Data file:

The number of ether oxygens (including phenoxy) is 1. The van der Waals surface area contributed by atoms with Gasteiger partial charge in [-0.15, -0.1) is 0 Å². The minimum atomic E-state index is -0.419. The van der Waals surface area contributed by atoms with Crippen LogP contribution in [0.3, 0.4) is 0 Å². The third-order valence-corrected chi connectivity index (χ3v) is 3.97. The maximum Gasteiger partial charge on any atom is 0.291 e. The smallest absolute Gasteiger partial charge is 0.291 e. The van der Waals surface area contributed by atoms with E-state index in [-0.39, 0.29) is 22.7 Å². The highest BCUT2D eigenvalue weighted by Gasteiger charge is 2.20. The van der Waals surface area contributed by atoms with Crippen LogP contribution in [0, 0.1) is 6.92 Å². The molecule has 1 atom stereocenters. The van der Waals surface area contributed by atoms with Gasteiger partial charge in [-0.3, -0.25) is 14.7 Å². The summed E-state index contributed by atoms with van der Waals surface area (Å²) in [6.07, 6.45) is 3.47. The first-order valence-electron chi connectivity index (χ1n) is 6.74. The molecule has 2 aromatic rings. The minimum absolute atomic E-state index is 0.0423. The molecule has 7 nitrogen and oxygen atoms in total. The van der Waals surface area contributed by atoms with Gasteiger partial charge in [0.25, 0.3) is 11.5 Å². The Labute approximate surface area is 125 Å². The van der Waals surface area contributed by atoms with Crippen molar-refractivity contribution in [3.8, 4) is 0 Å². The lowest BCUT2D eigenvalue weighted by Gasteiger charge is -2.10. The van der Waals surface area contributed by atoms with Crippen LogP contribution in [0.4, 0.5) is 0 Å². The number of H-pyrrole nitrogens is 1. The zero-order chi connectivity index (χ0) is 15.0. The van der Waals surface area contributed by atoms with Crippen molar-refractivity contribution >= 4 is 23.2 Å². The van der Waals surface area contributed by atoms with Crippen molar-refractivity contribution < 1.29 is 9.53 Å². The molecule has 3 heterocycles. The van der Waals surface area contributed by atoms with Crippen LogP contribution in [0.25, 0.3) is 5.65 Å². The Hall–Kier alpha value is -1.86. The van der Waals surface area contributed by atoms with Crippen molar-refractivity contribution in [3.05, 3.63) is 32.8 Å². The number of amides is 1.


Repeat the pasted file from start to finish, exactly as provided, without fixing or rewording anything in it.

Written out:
The number of ether oxygens (including phenoxy) is 1. The van der Waals surface area contributed by atoms with Gasteiger partial charge in [-0.15, -0.1) is 0 Å². The minimum atomic E-state index is -0.419. The van der Waals surface area contributed by atoms with Crippen LogP contribution in [0.3, 0.4) is 0 Å². The third-order valence-corrected chi connectivity index (χ3v) is 3.97. The maximum Gasteiger partial charge on any atom is 0.291 e. The smallest absolute Gasteiger partial charge is 0.291 e. The van der Waals surface area contributed by atoms with E-state index in [-0.39, 0.29) is 22.7 Å². The highest BCUT2D eigenvalue weighted by Gasteiger charge is 2.20. The van der Waals surface area contributed by atoms with Crippen LogP contribution in [0, 0.1) is 6.92 Å². The molecule has 1 atom stereocenters. The van der Waals surface area contributed by atoms with Gasteiger partial charge in [-0.3, -0.25) is 14.7 Å². The summed E-state index contributed by atoms with van der Waals surface area (Å²) in [6.07, 6.45) is 3.47. The first-order valence-electron chi connectivity index (χ1n) is 6.74. The molecule has 2 aromatic rings. The minimum absolute atomic E-state index is 0.0423. The molecule has 7 nitrogen and oxygen atoms in total. The van der Waals surface area contributed by atoms with Gasteiger partial charge in [0.25, 0.3) is 11.5 Å². The Labute approximate surface area is 125 Å². The van der Waals surface area contributed by atoms with Crippen molar-refractivity contribution in [3.8, 4) is 0 Å². The lowest BCUT2D eigenvalue weighted by Gasteiger charge is -2.10. The van der Waals surface area contributed by atoms with Crippen LogP contribution in [0.4, 0.5) is 0 Å². The number of H-pyrrole nitrogens is 1. The zero-order chi connectivity index (χ0) is 15.0. The van der Waals surface area contributed by atoms with Crippen molar-refractivity contribution >= 4 is 23.2 Å². The van der Waals surface area contributed by atoms with Crippen molar-refractivity contribution < 1.29 is 9.53 Å². The molecule has 3 heterocycles. The van der Waals surface area contributed by atoms with Crippen LogP contribution in [0.25, 0.3) is 5.65 Å². The Hall–Kier alpha value is -1.86. The van der Waals surface area contributed by atoms with Crippen molar-refractivity contribution in [3.05, 3.63) is 32.8 Å². The number of amides is 1.